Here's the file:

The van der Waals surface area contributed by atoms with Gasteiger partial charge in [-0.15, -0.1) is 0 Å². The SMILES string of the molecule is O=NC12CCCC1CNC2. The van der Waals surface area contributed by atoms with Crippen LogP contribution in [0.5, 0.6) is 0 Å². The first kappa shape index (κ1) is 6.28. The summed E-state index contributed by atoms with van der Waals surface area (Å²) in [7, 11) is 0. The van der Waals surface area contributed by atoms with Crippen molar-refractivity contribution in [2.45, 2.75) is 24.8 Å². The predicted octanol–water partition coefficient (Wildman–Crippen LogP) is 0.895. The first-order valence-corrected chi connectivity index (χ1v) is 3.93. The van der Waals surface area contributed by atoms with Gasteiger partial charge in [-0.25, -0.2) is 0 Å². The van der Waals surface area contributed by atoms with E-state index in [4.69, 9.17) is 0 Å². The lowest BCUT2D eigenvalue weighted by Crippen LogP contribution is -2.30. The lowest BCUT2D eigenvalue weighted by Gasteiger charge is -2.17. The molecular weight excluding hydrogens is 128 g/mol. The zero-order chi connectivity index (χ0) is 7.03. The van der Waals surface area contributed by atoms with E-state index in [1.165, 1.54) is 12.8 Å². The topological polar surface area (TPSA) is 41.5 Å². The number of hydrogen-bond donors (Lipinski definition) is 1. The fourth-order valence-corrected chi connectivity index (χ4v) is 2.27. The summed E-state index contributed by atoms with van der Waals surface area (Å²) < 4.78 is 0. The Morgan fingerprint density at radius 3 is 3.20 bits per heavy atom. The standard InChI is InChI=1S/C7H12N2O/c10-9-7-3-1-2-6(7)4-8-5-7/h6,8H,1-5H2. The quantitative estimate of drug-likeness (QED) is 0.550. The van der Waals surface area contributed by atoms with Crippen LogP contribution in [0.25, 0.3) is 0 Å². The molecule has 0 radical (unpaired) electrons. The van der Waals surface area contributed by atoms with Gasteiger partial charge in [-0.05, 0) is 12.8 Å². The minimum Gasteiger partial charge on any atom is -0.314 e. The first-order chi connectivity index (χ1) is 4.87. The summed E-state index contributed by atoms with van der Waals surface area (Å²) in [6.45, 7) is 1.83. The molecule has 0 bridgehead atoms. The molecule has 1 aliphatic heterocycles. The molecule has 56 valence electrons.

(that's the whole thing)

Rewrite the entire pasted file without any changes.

The van der Waals surface area contributed by atoms with Gasteiger partial charge in [-0.15, -0.1) is 0 Å². The SMILES string of the molecule is O=NC12CCCC1CNC2. The van der Waals surface area contributed by atoms with Crippen LogP contribution in [0.5, 0.6) is 0 Å². The first kappa shape index (κ1) is 6.28. The summed E-state index contributed by atoms with van der Waals surface area (Å²) in [7, 11) is 0. The van der Waals surface area contributed by atoms with Crippen molar-refractivity contribution in [2.45, 2.75) is 24.8 Å². The predicted octanol–water partition coefficient (Wildman–Crippen LogP) is 0.895. The first-order valence-corrected chi connectivity index (χ1v) is 3.93. The van der Waals surface area contributed by atoms with Gasteiger partial charge in [-0.25, -0.2) is 0 Å². The van der Waals surface area contributed by atoms with E-state index in [4.69, 9.17) is 0 Å². The lowest BCUT2D eigenvalue weighted by Crippen LogP contribution is -2.30. The lowest BCUT2D eigenvalue weighted by Gasteiger charge is -2.17. The molecular weight excluding hydrogens is 128 g/mol. The zero-order chi connectivity index (χ0) is 7.03. The van der Waals surface area contributed by atoms with E-state index in [1.165, 1.54) is 12.8 Å². The topological polar surface area (TPSA) is 41.5 Å². The number of hydrogen-bond donors (Lipinski definition) is 1. The fourth-order valence-corrected chi connectivity index (χ4v) is 2.27. The summed E-state index contributed by atoms with van der Waals surface area (Å²) < 4.78 is 0. The Morgan fingerprint density at radius 3 is 3.20 bits per heavy atom. The standard InChI is InChI=1S/C7H12N2O/c10-9-7-3-1-2-6(7)4-8-5-7/h6,8H,1-5H2. The quantitative estimate of drug-likeness (QED) is 0.550. The van der Waals surface area contributed by atoms with Crippen LogP contribution in [0.25, 0.3) is 0 Å². The molecule has 0 radical (unpaired) electrons. The van der Waals surface area contributed by atoms with Gasteiger partial charge in [-0.05, 0) is 12.8 Å². The minimum Gasteiger partial charge on any atom is -0.314 e. The first-order chi connectivity index (χ1) is 4.87. The summed E-state index contributed by atoms with van der Waals surface area (Å²) in [6.45, 7) is 1.83. The molecule has 0 bridgehead atoms. The molecule has 1 aliphatic heterocycles. The molecule has 56 valence electrons.